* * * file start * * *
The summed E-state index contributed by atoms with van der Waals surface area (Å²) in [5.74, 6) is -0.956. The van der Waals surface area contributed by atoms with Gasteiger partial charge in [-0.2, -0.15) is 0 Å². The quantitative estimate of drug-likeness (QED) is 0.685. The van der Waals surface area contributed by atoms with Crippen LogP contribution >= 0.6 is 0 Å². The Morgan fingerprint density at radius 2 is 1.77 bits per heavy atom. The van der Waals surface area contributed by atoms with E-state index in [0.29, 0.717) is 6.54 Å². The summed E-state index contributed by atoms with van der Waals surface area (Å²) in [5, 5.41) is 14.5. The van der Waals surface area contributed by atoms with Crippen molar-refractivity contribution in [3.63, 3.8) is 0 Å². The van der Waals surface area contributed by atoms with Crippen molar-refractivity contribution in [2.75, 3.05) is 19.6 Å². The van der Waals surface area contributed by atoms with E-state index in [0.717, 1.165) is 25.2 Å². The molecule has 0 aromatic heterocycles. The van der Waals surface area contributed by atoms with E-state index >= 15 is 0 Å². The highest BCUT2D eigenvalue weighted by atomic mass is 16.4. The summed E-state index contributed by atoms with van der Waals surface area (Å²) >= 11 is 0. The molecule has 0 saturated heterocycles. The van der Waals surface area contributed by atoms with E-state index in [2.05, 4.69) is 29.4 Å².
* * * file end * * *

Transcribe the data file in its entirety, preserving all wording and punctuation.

The summed E-state index contributed by atoms with van der Waals surface area (Å²) in [5.74, 6) is -0.956. The van der Waals surface area contributed by atoms with Gasteiger partial charge in [-0.2, -0.15) is 0 Å². The quantitative estimate of drug-likeness (QED) is 0.685. The van der Waals surface area contributed by atoms with Crippen LogP contribution >= 0.6 is 0 Å². The Morgan fingerprint density at radius 2 is 1.77 bits per heavy atom. The van der Waals surface area contributed by atoms with E-state index in [0.29, 0.717) is 6.54 Å². The summed E-state index contributed by atoms with van der Waals surface area (Å²) in [5, 5.41) is 14.5. The van der Waals surface area contributed by atoms with Crippen molar-refractivity contribution in [3.63, 3.8) is 0 Å². The van der Waals surface area contributed by atoms with Crippen molar-refractivity contribution in [2.75, 3.05) is 19.6 Å². The van der Waals surface area contributed by atoms with E-state index in [0.717, 1.165) is 25.2 Å². The molecule has 0 aromatic heterocycles. The van der Waals surface area contributed by atoms with E-state index >= 15 is 0 Å². The highest BCUT2D eigenvalue weighted by atomic mass is 16.4. The summed E-state index contributed by atoms with van der Waals surface area (Å²) >= 11 is 0. The molecule has 0 saturated heterocycles. The van der Waals surface area contributed by atoms with E-state index in [2.05, 4.69) is 29.4 Å².